Author: Gil Stelter
Publication Date: 2005
Karl Briestensky in 1992. (Source: Eileen Macrollo).
When we think of distinctive Guelph architecture, what usually comes to mind are some of the great buildings of the Victorian era such as the County Courthouse, City Hall, and the Church of Our Lady, all designed by distinguished architects. The recent death of Guelph's outstanding modern architect, Karl Briestensky (1936-2004), reminds us, however, that much of the city that we know today owes its appearance to Briestensky's work. Briestensky designed nearly all of the most striking modern structures in Guelph, as well as most of the commercial complexes of malls and many of the apartment blocks. All of these buildings, both spectacular and mundane, bear the unmistakable look of his personal, idiosyncratic vision.
LOOKING FOR KARL BRIESTENSKY
This study of Karl's 45 years of designing can only be considered as a first draft of a more considered assessment at a later date. I have relied on a variety of available sources, but there are some basic gaps in the record. The first major source is a detailed list of his firm's work that Karl gave me in 1999 which includes dates of design (construction usually followed by a year or so) and the approximate cost of construction. I've since found that the list was far from complete and did not include many smaller renovations or addition projects, and perhaps those projects that he thought should be forgotten. A second source has been the working drawings of several of his major designs, still housed in the firm's offices. His former partners, Paul Critchley and Barry Johnson, have been very helpful in finding these plans and making them available to me. Much of the earlier work unfortunately, was discarded years ago because of a lack of storage space. I have also managed to find several plans in private hands, especially for houses, and in some cases owners have saved the early conceptual drawings which preceded the final working drawings.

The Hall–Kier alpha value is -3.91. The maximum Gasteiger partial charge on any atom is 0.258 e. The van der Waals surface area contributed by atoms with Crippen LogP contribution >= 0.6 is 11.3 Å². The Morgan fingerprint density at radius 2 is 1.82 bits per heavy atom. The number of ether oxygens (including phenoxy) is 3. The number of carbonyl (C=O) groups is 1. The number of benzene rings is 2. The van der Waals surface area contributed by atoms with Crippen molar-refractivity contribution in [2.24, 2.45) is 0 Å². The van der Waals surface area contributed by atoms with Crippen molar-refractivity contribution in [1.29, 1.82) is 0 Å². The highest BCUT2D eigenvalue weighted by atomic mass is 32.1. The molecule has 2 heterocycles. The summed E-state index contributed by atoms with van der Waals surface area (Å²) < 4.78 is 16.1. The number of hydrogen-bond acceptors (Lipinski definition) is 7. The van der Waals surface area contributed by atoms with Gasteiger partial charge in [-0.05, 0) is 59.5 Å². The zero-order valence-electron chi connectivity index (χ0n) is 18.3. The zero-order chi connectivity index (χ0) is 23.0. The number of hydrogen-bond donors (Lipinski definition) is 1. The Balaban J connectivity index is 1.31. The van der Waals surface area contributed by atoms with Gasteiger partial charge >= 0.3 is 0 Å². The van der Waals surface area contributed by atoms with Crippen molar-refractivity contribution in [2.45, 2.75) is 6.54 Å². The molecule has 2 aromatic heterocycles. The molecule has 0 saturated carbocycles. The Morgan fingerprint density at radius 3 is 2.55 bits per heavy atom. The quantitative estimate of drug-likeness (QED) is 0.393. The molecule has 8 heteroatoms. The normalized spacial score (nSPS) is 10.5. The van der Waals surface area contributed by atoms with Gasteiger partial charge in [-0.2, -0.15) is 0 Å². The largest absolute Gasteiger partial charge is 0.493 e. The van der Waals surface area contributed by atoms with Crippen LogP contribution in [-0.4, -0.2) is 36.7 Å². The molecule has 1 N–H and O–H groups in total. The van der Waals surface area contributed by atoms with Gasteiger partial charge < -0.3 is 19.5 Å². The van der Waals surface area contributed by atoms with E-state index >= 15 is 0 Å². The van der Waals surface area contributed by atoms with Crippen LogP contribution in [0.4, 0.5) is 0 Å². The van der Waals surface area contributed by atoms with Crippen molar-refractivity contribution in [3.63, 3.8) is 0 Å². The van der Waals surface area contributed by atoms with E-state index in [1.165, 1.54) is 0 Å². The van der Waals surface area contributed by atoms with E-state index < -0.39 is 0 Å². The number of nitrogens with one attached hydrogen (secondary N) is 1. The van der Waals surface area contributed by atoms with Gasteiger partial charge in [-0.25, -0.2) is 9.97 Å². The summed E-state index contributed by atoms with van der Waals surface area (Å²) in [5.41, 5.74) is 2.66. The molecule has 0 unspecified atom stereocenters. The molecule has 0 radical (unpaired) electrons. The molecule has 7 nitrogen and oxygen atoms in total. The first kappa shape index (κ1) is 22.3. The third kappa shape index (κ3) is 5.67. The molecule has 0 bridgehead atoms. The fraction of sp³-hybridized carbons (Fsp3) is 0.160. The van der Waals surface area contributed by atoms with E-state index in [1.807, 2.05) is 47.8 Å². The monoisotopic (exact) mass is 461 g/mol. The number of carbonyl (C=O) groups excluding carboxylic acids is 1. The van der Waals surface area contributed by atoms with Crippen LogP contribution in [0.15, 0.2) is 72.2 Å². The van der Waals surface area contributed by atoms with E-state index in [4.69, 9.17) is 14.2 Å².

Among the most interesting sources for me have been the interviews I have done that relate to Karl and his work. In 1995, I taped lengthy interviews with Karl and other architects in the area, including colleagues Richard Pagani and Allan Sage. Since Karl's death, I have interviewed his former wife, his daughters, some friends, and a number of former colleagues and business associates. Surprisingly, few knew the total person, for this private man kept his life highly compartmentalized.
Important sources for any facet of the city-building process can be found in the records of the Planning and Building Departments at City Hall. For a quick search of these records in regards to particular buildings I am highly indebted to Norman Harrison, whose career in planning closely paralleled Karl's chronologically. Norm personally worked with Karl on a number of these projects and was able to provide information about the kinds of discussions and negotiations which do not necessarily show up in official documents.
As a historian, I am very much aware of the absence of two other kinds of sources: collections of letters and personal papers, or publications of any kind. Karl was a shy, introverted person whose chief passion was architecture. He expressed this in his designs but not verbally or in writing. Ironically, his two greatest idols, Le Corbusier and Frank Lloyd Wright, wrote a good deal about their architectural ideas and gave detailed descriptions of many of their works. For Karl, we have to rely on the buildings themselves and on the rather scant comments that I and others have been able to pry out of him.
As for the buildings, I have looked at and photographed most of them and in some cases found photographs of those no longer in existence. A quick introduction to his influence can be seen by driving north (actually northwest) on Victoria Road, starting where College Avenue runs into Victoria Road. Confine your look to your right. Victoria Road is not a particularly attractive street in Guelph, but Briestensky's buildings provide some relief from the generally dreary palette of small industries, nondescript commercial and strip mall development, and modest homes. First to your right, the Turfgrass Institute, set high on a hill overlooking the Eramosa River and the city. Further on, past the industrial area, is one of about seven commercial malls he designed in the city. The Grange and Victoria Plaza, which nestles into the hill above the railroad tracks, were built in stages over a number of years.